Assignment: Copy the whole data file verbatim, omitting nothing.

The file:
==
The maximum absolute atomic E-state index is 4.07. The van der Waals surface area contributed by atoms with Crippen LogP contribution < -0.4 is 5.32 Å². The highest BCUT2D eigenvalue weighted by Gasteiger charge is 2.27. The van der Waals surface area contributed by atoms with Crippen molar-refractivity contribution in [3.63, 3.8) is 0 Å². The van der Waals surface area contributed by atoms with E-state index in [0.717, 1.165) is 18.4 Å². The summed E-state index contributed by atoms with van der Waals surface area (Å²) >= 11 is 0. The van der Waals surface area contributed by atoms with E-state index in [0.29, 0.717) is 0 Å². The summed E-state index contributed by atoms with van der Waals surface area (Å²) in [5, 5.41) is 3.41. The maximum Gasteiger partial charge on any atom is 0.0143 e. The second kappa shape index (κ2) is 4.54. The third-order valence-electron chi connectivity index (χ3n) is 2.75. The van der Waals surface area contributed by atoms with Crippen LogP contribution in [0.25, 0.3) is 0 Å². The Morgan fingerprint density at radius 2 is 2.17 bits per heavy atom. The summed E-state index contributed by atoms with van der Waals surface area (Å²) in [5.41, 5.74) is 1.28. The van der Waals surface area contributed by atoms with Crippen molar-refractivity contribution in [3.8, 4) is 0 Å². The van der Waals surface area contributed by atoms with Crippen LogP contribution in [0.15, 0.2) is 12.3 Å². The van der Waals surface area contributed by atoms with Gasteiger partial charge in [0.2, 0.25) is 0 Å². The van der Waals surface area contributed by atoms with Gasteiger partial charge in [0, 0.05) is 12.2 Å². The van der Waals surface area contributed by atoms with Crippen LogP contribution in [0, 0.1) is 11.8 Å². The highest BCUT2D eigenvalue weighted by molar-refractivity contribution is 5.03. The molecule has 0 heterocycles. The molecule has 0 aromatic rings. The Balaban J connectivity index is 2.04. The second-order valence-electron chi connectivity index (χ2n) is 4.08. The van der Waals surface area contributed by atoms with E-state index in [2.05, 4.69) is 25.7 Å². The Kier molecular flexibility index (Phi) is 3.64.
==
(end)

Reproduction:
The maximum absolute atomic E-state index is 4.07. The van der Waals surface area contributed by atoms with Crippen LogP contribution < -0.4 is 5.32 Å². The highest BCUT2D eigenvalue weighted by Gasteiger charge is 2.27. The van der Waals surface area contributed by atoms with Crippen molar-refractivity contribution in [3.63, 3.8) is 0 Å². The van der Waals surface area contributed by atoms with E-state index in [0.717, 1.165) is 18.4 Å². The summed E-state index contributed by atoms with van der Waals surface area (Å²) >= 11 is 0. The van der Waals surface area contributed by atoms with E-state index in [0.29, 0.717) is 0 Å². The summed E-state index contributed by atoms with van der Waals surface area (Å²) in [5, 5.41) is 3.41. The maximum Gasteiger partial charge on any atom is 0.0143 e. The second kappa shape index (κ2) is 4.54. The third-order valence-electron chi connectivity index (χ3n) is 2.75. The van der Waals surface area contributed by atoms with Crippen LogP contribution in [0.25, 0.3) is 0 Å². The Morgan fingerprint density at radius 2 is 2.17 bits per heavy atom. The summed E-state index contributed by atoms with van der Waals surface area (Å²) in [5.41, 5.74) is 1.28. The van der Waals surface area contributed by atoms with Crippen molar-refractivity contribution in [3.8, 4) is 0 Å². The van der Waals surface area contributed by atoms with Crippen LogP contribution in [0.15, 0.2) is 12.3 Å². The van der Waals surface area contributed by atoms with Gasteiger partial charge in [0.2, 0.25) is 0 Å². The van der Waals surface area contributed by atoms with Gasteiger partial charge in [0, 0.05) is 12.2 Å². The van der Waals surface area contributed by atoms with Crippen LogP contribution in [0, 0.1) is 11.8 Å². The highest BCUT2D eigenvalue weighted by molar-refractivity contribution is 5.03. The molecule has 0 heterocycles. The molecule has 0 aromatic rings. The Balaban J connectivity index is 2.04. The second-order valence-electron chi connectivity index (χ2n) is 4.08. The van der Waals surface area contributed by atoms with E-state index in [2.05, 4.69) is 25.7 Å². The Kier molecular flexibility index (Phi) is 3.64.